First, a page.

15 November 2006

Leonid Meteor Shower

Meteor showers are some of the most exciting spectacles to watch in all of astronomy. However, the best views require dark, clear eastern skies and a willingness to be awake when most people are sleeping. And this time of year, they require warm clothes! If skies are clear, the Leonid Meteor Shower should be visible this weekend during the morning hours of November 17-18 and 18-19.

Meteors are tiny bits of rock and dust that enter the earth's atmosphere and burn up. These bits of rock and dust are floating in long orbits in space and the earth "runs into" these clouds of rock and dust. Because the earth is moving so fast, the rocks and dust that are struck by the earth heat up from the friction of earth's atmosphere. The result of this are brilliant streams of light that are often called "shooting stars" but aren't stars at all, just very small visitors that shine briefly and flicker out.

Most major meteor showers repeat on an annual basis. Why is that? The bits of dust and rock that cause meteor showers are typically the remnants of a comet or other object in the Solar System which moved across the sky tens, hundreds or even thousands of years ago. The debris trail marks the path that the comet took some time ago. If that path intersects the earth's orbit then we experience a meteor shower each time the earth passes that specific point in space. Many people are familiar with a summer meteor shower that takes place around August 11-12. This shower is called the Persied Meteor Shower and is one of the best of the year.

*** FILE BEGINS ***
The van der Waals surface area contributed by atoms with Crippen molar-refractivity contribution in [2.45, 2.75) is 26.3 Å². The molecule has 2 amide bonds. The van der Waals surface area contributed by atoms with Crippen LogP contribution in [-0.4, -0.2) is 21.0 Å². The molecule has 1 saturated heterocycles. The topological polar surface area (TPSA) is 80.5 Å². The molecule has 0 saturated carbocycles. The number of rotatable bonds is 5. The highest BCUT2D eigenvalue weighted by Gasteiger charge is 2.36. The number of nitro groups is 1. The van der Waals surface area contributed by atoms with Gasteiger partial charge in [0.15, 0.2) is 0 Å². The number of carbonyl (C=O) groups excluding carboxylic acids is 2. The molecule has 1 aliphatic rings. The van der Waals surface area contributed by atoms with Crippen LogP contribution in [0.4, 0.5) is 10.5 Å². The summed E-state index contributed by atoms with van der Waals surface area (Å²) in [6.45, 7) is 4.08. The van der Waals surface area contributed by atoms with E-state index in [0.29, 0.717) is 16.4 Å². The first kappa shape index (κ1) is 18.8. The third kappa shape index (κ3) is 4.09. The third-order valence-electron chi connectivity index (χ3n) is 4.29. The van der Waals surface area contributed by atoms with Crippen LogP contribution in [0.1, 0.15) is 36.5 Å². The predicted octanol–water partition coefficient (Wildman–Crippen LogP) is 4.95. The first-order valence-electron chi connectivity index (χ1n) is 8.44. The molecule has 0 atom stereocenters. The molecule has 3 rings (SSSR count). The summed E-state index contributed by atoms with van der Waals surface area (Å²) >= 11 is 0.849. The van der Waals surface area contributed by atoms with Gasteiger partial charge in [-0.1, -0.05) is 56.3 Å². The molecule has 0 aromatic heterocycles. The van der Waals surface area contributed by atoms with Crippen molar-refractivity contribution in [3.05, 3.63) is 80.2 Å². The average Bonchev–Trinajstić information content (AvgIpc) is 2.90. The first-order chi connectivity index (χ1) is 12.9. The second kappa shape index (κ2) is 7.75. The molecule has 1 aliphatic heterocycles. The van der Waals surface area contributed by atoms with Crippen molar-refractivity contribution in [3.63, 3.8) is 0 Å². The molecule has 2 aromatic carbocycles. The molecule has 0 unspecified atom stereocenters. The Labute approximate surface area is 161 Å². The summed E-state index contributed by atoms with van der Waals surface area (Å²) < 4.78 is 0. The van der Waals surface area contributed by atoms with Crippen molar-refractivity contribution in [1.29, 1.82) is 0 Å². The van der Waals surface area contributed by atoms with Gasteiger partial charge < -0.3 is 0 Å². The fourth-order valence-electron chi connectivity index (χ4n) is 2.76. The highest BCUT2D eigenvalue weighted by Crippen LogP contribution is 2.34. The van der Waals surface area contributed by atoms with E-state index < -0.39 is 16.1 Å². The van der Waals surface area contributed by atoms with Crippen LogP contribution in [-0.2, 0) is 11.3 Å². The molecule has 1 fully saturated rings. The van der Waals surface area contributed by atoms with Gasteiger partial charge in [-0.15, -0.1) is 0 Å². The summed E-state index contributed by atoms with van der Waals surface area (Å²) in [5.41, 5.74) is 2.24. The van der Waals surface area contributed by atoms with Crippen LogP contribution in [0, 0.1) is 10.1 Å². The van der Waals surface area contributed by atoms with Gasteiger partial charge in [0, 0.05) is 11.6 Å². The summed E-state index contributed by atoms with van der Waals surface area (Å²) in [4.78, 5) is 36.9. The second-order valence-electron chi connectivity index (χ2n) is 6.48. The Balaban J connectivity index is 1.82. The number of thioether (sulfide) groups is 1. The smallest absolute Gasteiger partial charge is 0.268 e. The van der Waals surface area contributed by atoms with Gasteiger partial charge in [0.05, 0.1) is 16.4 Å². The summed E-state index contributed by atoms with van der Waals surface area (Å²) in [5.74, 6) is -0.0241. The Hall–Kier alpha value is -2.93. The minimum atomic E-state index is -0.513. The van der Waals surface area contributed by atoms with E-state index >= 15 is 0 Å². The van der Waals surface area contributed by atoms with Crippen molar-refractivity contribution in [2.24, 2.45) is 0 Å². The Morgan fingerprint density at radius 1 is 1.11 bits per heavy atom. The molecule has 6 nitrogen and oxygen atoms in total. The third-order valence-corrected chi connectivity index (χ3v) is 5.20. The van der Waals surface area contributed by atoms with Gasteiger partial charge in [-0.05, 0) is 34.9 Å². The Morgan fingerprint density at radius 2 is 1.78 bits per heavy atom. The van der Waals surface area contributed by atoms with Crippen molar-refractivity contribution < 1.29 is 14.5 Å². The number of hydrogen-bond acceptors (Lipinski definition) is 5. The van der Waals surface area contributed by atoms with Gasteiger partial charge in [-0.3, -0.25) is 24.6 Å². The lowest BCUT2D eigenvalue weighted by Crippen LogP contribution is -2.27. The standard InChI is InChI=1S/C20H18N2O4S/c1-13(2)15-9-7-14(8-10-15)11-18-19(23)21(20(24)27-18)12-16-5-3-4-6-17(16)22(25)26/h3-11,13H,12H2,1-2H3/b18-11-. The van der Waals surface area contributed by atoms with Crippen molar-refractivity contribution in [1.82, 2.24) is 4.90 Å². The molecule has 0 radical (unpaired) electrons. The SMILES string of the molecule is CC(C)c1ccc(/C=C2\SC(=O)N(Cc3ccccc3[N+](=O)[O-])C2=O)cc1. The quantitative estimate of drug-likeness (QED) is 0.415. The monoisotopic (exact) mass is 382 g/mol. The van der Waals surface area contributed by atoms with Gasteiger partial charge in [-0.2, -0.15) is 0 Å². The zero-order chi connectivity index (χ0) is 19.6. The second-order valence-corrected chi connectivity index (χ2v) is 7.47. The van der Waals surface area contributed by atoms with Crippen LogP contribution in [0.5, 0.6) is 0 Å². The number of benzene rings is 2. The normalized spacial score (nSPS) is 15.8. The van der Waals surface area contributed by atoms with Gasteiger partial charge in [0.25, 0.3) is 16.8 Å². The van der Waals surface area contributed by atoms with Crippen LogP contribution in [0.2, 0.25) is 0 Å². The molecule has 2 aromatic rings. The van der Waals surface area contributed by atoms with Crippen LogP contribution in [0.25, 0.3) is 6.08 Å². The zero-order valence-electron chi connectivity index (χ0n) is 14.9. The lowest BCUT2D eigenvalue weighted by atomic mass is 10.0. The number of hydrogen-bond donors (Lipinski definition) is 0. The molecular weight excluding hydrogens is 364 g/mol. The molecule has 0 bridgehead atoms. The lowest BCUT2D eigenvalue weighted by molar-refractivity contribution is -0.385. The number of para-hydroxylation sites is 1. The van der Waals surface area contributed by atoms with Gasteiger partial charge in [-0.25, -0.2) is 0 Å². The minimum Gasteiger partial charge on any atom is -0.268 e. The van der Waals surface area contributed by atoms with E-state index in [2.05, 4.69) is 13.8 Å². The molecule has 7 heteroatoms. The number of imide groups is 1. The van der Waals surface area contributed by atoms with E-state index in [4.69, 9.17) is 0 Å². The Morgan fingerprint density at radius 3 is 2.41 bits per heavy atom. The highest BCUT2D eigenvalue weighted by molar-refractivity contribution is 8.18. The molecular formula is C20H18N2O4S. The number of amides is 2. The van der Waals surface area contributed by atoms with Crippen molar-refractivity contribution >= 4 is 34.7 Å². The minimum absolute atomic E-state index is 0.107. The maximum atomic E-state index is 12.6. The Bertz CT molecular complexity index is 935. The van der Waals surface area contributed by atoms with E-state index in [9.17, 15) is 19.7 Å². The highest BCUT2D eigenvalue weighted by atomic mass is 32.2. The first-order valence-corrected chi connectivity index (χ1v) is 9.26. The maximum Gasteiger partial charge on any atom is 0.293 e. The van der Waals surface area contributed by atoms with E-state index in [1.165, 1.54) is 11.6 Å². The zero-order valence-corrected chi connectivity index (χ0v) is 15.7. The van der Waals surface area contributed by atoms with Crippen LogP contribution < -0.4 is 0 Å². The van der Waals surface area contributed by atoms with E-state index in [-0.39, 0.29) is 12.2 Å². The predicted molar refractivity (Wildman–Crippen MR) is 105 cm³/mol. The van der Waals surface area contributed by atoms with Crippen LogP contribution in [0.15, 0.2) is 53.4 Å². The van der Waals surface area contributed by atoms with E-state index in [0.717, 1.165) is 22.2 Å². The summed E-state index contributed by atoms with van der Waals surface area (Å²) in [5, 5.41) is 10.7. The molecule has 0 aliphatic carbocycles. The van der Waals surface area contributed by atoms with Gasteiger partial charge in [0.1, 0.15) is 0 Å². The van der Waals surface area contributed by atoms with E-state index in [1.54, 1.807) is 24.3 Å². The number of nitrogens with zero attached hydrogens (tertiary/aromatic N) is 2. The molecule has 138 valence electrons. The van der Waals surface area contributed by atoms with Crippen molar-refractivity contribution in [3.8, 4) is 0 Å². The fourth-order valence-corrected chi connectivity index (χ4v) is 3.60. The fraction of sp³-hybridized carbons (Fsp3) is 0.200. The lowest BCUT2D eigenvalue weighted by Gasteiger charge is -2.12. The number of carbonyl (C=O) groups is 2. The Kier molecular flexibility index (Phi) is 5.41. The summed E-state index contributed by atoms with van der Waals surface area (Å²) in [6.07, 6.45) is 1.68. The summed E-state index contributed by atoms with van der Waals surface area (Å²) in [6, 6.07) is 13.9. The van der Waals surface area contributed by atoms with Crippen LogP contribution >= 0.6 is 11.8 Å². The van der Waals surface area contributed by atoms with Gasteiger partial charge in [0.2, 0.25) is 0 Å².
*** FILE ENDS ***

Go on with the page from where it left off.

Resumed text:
The meteor shower coming up this weekend is called the Leonids and it is the result of a comet known as Temple-Tuttle (comets are usually named after their discoverers). The shower is called Leonids because the comets appear to originate in the part of the sky where we find the constellation Leo the Lion. This constellation does not rise in the east until very late in the night and as such, we don't get a good view of the Leonids meteors until after midnight. You won't see all of them at once but rather one every few minutes if conditions are good. Dawn does not break until 6:00 am each day this weekend so I will be looking out at 5:30 or so instead of staying up until 2:00 or 3:00 in the morning. How about you?